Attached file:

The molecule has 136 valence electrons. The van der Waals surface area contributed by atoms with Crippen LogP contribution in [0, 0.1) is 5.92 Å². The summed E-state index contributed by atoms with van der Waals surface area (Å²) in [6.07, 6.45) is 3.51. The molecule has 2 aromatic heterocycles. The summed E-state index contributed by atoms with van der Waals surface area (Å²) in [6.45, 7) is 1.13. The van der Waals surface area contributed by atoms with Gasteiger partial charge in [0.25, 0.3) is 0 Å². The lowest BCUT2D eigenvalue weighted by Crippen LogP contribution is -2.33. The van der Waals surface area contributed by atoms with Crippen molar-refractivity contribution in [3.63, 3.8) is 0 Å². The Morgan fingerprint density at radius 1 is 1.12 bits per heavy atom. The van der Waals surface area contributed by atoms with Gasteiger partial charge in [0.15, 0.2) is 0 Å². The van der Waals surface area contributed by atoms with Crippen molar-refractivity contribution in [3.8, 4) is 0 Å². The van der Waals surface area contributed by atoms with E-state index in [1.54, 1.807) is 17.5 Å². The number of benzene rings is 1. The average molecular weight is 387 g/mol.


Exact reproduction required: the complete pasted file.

The molecule has 136 valence electrons. The van der Waals surface area contributed by atoms with Crippen LogP contribution in [0, 0.1) is 5.92 Å². The summed E-state index contributed by atoms with van der Waals surface area (Å²) in [6.07, 6.45) is 3.51. The molecule has 2 aromatic heterocycles. The summed E-state index contributed by atoms with van der Waals surface area (Å²) in [6.45, 7) is 1.13. The van der Waals surface area contributed by atoms with Gasteiger partial charge in [0.25, 0.3) is 0 Å². The lowest BCUT2D eigenvalue weighted by Crippen LogP contribution is -2.33. The van der Waals surface area contributed by atoms with Crippen molar-refractivity contribution in [3.63, 3.8) is 0 Å². The Morgan fingerprint density at radius 1 is 1.12 bits per heavy atom. The van der Waals surface area contributed by atoms with Gasteiger partial charge in [0.15, 0.2) is 0 Å². The van der Waals surface area contributed by atoms with Crippen molar-refractivity contribution in [3.8, 4) is 0 Å². The van der Waals surface area contributed by atoms with E-state index in [1.54, 1.807) is 17.5 Å². The number of benzene rings is 1. The average molecular weight is 387 g/mol.